Getting Rid Of The Stains

I range from room to room, barking out orders like a drill sergeant. The owners of toys, games, books, clothes, and hair accessories are commanded to claim their items and put them in their rightful places. Then I assign dusting and sweeping duties while I wipe down mirrors, drag the vacuum up and down the stairs, and haul out sponges and spray bottles.

"Who's coming over?" asks my second son.

"What makes you think someone is coming over?" I respond a little testily.

A raised eyebrow is his only response.

Begrudgingly I have to admit that all of my children recognize the context that brings on my full-blown cleaning frenzies. Early in my marriage this behavior surfaced whenever we would have dinner or overnight guests, and especially when my in-laws were coming to stay. Now this particular brand of illogical behavior usually only surfaces when someone new is coming to the house.

After an hour or two, my panic subsides. I start to feel reasonably good about the state of my home, as the zero hour for company approaches.

Until I stand at a new angle or turn on a light. Suddenly missed carpet stains and window streaks come into full view. At some point I realize that I can't get it all clean before people arrive, but I continue to scrub and fuss until the doorbell rings.

Housecleaning hysteria may plague you at times, too. If so, you have also shoved a few things into closets or drawers they don't belong in, or even closed doors to entire rooms in the hope that the mess will escape your guests' view.

There is a reason for this madness. Actually there are two. The reason that sounds good is our commitment to hospitality, a desire to make company feel comfortable and valued. In my case, that is partly true. But for me, the deeper reason is that my housekeeping behavior doesn't match my housekeeping values.

What happens when we fail to live up to a standard we hold? We feel guilt and shame, and we try to hide. It's true for my housecleaning. It's also true for so much more.

Work performance. Parenting. Weight. Spending habits. Giving habits (or lack of them). The list of behaviors we can feel shame over is long. Some of the shame we carry stems from unrealistic cultural standards we try to live up to.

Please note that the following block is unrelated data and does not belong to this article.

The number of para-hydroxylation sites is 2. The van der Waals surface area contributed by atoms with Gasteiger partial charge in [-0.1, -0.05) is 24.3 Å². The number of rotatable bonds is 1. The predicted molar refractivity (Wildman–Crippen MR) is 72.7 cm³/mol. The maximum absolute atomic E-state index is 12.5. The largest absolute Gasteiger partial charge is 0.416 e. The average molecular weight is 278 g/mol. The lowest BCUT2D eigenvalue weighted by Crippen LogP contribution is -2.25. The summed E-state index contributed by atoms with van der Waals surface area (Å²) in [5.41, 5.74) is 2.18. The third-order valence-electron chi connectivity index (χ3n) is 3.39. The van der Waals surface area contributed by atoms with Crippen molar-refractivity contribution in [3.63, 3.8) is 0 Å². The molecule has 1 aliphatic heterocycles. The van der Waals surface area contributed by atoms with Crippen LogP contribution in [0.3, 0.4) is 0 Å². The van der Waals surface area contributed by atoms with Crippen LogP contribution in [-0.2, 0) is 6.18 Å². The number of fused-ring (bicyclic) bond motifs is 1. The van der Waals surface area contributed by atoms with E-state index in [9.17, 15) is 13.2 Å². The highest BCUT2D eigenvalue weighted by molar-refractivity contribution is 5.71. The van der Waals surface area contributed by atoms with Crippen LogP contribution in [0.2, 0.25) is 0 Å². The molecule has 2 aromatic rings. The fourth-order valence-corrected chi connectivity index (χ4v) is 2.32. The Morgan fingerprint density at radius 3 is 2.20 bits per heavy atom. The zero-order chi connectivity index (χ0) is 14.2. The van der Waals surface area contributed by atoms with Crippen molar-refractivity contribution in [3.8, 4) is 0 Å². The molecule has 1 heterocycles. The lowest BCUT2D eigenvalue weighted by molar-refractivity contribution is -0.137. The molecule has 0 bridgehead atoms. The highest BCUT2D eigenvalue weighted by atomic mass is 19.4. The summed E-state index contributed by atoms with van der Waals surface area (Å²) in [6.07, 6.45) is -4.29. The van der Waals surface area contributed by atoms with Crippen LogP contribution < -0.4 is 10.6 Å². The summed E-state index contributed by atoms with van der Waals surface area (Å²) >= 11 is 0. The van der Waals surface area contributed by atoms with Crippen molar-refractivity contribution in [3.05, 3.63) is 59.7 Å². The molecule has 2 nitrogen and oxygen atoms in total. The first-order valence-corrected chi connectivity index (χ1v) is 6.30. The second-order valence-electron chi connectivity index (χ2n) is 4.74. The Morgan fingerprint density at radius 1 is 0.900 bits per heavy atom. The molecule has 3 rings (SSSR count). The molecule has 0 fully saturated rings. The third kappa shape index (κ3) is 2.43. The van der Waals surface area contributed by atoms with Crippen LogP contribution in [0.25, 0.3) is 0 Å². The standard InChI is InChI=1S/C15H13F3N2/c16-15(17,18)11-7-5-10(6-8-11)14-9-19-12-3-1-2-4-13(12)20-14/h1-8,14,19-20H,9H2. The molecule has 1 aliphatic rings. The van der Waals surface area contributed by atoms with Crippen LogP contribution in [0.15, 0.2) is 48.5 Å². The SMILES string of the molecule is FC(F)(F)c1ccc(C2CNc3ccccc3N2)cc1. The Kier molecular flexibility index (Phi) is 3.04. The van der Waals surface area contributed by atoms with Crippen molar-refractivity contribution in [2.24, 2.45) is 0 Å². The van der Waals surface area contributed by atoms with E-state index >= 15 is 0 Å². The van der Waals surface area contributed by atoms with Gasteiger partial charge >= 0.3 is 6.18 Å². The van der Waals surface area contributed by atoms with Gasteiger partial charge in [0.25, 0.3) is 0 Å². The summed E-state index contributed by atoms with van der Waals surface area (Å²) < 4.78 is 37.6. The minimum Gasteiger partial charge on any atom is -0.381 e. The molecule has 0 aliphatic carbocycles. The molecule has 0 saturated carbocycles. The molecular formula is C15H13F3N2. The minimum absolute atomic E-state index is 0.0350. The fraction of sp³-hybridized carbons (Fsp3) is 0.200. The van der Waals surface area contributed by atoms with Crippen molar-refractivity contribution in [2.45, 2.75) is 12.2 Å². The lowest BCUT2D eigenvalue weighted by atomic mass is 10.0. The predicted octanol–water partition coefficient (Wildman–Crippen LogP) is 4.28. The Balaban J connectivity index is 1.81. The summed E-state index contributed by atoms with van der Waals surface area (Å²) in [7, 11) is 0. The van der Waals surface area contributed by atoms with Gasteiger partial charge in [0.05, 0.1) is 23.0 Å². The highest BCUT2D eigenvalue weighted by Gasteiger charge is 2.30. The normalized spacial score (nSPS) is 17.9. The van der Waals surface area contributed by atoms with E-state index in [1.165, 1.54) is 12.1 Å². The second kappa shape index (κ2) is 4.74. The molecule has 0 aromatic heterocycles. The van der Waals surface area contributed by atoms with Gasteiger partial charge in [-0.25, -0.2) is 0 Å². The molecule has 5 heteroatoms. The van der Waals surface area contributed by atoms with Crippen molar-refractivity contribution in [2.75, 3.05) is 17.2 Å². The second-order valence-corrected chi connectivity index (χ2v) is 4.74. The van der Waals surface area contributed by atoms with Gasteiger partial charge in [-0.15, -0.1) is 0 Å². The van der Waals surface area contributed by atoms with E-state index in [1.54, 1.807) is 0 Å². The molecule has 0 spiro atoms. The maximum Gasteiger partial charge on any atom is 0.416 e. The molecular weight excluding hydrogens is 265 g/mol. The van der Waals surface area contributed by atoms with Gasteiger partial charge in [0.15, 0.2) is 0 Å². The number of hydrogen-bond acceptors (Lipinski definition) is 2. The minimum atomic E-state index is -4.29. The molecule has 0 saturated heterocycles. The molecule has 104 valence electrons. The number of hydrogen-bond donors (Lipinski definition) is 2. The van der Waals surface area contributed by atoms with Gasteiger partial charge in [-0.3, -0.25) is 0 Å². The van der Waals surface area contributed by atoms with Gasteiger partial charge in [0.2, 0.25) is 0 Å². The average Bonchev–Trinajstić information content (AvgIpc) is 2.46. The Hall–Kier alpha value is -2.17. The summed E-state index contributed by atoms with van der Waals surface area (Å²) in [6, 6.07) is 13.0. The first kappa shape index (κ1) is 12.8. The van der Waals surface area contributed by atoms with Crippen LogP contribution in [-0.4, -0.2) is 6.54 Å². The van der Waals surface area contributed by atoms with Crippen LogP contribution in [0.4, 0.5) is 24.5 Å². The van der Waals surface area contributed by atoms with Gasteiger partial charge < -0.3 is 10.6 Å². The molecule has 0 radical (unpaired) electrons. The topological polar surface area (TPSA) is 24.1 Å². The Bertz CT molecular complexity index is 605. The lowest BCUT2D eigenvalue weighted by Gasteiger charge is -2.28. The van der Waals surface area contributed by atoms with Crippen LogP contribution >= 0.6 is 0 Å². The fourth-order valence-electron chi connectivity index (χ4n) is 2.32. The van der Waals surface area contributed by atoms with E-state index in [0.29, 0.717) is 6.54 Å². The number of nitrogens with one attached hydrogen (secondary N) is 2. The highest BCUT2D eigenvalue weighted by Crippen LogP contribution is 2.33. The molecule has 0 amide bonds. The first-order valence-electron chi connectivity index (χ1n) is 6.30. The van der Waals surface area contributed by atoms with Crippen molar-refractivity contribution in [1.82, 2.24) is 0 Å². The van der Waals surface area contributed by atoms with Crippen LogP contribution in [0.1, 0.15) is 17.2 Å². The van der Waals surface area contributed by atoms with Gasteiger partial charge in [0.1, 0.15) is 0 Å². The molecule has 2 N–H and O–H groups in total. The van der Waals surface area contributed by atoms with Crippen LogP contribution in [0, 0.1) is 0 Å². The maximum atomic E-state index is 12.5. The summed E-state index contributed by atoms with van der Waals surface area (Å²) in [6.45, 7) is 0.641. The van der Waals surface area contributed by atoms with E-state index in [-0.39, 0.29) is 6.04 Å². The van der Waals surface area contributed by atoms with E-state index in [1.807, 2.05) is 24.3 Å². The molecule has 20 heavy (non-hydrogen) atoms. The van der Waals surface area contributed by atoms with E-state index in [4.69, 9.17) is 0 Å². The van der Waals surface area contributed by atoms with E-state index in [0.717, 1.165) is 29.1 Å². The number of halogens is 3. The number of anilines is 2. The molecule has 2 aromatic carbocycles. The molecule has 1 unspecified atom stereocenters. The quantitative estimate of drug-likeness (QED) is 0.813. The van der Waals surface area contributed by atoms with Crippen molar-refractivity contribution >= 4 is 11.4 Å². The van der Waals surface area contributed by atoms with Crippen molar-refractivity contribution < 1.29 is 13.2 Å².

But we also feel guilt for valid reasons. If we dare look honestly within our hearts we find self-centeredness, anger, unkindness, greed, dishonesty and other unlovely things. We continually fail to live up to who we want to be, let alone to who God designed us to be. And despite our best efforts, we just can't cover up or clean up those ugly attitudes that lead to actions we regret.

Thankfully there is good news in all this.

This dilemma of ours is what the cross is all about. Jesus came to carry all of the not-enough and the truly shameful that we cannot deal with on our own. All that is required of us is to humbly bring it to him and ask for his forgiveness. There are two powerful outcomes of bringing our mess to Jesus.

We are set free, so we can experience love instead of shame.

"Therefore, there is no condemnation for those who are in Christ Jesus." (Romans 8:1)  As I write, I am reading this truth out loud and personalizing it. "There is no condemnation for Sue, who is in Christ Jesus." Why not speak this truth over yourself right now, and allow that grace to flood in and push out the guilt? If we have said yes to Jesus, those old sin stains are gone for good, and any new ones will be forgiven by him too!

We no longer struggle alone, as we try to maintain hearts and homes that honor God.

Jesus promised the disciples that "'the Counselor, the Holy Spirit whom the Father will send in my name, will teach you all things and will remind you of everything I have said to you.'" (John 14:26)  Once we have come to Jesus for forgiveness, we have this Helper constantly with us. If we yield to his coaching, his power can go to work in us and through us. That gap between the beliefs we hold and the lives we live begins to shrink.

The Alleluias that ring out this Easter Sunday will celebrate God's great love that won the victory over shame. Yes, my home will probably feature "that lived-in look" for the foreseeable future, including telltale signs of some past spills. I am still coming to terms with that reality, but I take comfort in knowing that the clean-up job in my life that truly matters is permanently and perfectly done. The spotless Lamb of God washed away my sin. He did the same for each of us, declaring with his final words "it is finished"!


Susan DaughertyComment